The current issue of the Virginia Sports and Entertainment Law Journal contains new scholarship by the prolific Title IX expert Diane Heckman, which addresses Title IX sexual harassment cases in the athletic context. Heckman first provides overview about the legal standard for an institution's sexual harassment liability and also explores the unique power dynamic between coaches (particularly, male coaches) and student athletes (particularly, female athletes) that can create sexualized environment rife for harassment. She then profiles all of the cases filed against college and other educational institutions charging liability for harassment committed or facilitated by athletic department employees, . Among others, she examines a number of cases we've blogged about here, including Jennings v. University of North Carolina, Williams v. University of Georgia, and Simpson v. University of Colorado. Noting that these cases (and others) produced settlements that collectively cost public universities millions of dollars, Heckman concludes that the court rulings in these cases "underscore the judiciary's clear intolerance of Title IX sexual harassment on the playing fields and should be a wake up call for all intercollegiate and interscholastic athletic departments to get the athletic houses in order."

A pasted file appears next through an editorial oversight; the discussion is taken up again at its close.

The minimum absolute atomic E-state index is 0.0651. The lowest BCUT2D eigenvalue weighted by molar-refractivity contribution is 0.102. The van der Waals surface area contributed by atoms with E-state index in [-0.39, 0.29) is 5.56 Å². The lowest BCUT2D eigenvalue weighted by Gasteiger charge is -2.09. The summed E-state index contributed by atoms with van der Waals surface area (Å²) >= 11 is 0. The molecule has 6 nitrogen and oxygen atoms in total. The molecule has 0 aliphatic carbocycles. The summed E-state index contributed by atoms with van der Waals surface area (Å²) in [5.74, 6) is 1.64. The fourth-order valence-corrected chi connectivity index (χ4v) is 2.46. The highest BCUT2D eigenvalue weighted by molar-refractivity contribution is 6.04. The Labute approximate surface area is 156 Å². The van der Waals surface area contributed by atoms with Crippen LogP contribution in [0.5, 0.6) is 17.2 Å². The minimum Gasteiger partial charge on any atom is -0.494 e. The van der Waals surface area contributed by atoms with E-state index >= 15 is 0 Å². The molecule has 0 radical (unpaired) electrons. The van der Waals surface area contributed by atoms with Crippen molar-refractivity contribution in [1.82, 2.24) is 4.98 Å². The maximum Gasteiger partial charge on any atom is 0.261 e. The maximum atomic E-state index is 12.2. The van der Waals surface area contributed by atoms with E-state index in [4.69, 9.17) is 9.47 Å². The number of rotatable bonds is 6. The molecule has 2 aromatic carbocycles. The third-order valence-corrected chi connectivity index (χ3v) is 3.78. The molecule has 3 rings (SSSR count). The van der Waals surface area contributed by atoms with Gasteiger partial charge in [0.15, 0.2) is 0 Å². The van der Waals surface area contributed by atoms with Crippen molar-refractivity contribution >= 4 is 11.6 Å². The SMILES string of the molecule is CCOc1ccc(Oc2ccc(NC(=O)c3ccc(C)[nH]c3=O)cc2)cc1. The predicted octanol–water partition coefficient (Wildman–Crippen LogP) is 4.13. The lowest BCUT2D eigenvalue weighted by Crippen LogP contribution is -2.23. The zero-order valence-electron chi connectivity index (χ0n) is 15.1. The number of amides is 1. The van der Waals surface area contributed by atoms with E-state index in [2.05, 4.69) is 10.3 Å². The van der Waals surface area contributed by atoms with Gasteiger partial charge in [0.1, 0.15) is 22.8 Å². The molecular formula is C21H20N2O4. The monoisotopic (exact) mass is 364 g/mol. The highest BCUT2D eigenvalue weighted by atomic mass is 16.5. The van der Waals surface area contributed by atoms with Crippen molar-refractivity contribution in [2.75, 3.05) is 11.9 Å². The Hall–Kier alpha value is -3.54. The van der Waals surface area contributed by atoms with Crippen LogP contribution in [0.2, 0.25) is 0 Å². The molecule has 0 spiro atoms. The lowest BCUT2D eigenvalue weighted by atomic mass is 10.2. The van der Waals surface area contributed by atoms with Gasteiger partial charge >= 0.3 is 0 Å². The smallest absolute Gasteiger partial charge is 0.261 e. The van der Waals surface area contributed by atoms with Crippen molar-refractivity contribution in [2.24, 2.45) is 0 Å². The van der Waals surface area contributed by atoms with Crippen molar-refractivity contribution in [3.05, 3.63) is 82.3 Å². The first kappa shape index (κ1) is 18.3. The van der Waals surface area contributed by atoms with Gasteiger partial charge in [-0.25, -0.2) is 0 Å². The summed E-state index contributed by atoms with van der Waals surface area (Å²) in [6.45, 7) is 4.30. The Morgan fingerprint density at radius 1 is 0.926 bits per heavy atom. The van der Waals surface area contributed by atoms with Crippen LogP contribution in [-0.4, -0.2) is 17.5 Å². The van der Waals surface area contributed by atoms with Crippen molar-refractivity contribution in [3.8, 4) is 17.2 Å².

Citation: Diane Heckman, Title IX and Sexual Harassment Claims Involving Educational Athletic Department Employees and Student Athletes in the Twenty-First Century, 8 Va. Sports & Entertainment L.J. 223 (2009).